25        learn a great deal.

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         1             We should be in a position to not only

         2        learn but to educate people and to give the

         3        public information to recognize the legitimate

         4        concerns that exist on all issues at hand.

         5             Of course, state and local governments are

         6        concerned about the effect that this has on the

         7        tax base, revenue base, and businesses are

         8        concerned about the implications of the current

         9        tax framework.

        10             So if we do these things well, we're in a

        11        position to lead to a conclusion.  If together

        12        we lead and produce recommendations that are

        13        driven by a more consensus approach, then

        14        Congress, I think, is in a better position to

        15        fully consider our recommendations.

        16             So let me conclude by just returning once

        17        more to this opportunity that is before us.  I

        18        think all of us recognize that the Internet

        19        knows no geographical boundaries.

        20             But there are other boundaries that are

        21        also not recognized on the Internet:  Race,

        22        religion, economic circumstance, and offers

        23        scholars and writers and artists and

        24        philosophers some parallel opportunities to

        25        exchange ideas and conduct research and find

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         1        their audience.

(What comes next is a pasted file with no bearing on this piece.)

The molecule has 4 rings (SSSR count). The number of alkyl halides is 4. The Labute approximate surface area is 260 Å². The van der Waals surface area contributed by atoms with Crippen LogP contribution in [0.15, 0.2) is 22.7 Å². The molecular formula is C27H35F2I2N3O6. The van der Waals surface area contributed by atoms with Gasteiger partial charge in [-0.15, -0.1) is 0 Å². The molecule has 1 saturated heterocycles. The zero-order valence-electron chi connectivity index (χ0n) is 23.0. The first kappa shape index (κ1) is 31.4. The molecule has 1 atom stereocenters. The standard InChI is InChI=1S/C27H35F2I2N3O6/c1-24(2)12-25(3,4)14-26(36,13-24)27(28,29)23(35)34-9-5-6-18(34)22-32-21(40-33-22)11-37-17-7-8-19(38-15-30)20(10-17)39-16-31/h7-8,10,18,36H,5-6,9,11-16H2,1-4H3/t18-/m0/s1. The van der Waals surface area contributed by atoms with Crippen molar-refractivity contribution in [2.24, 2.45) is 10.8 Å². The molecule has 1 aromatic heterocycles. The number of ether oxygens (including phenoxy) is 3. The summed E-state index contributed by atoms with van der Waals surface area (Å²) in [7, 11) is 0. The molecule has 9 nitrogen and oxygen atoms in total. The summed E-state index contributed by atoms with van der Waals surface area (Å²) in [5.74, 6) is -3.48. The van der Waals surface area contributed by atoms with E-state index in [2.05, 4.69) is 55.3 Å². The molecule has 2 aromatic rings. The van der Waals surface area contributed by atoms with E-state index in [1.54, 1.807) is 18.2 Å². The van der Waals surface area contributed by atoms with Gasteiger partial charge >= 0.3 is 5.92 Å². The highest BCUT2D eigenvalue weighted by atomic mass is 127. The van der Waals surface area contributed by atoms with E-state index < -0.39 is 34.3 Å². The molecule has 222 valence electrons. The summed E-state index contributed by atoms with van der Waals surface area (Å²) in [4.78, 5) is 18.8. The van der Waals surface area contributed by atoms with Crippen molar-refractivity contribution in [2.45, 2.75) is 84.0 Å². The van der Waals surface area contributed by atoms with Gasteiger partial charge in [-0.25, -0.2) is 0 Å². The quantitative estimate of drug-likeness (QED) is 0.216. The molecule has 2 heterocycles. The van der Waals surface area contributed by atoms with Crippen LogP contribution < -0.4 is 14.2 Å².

2             Thirty years ago, a Russian novelist's,

         3        Aleksandr Solzhenitsyn's, works were smuggled to

         4        the west at great risk and cost.

         5             Today, with access to a personal computer

         6        and a telephone, dissidents have instant access

         7        to a global audience.  It's the most democratic

         8        denominator devised, a medium that most closely

         9        mirrors the promises of values of a free and

        10        open society that these forefathers envisioned

        11        nearly two and a quarter centuries ago.

        12             That's why we begin here.  We believe we

        13        will carry our meetings to other key technology

        14        areas across the country.  But we begin here in

        15        the shoes of people like George Washington,

        16        Thomas Jefferson, and Patrick Henry.

        17             Now it is our turn.  It's our opportunity

        18        to reinvigorate America's founding values and

        19        set a standard that may flourish worldwide.

        20             Those who sit on the Commission have an

        21        opportunity afforded, because we stand at the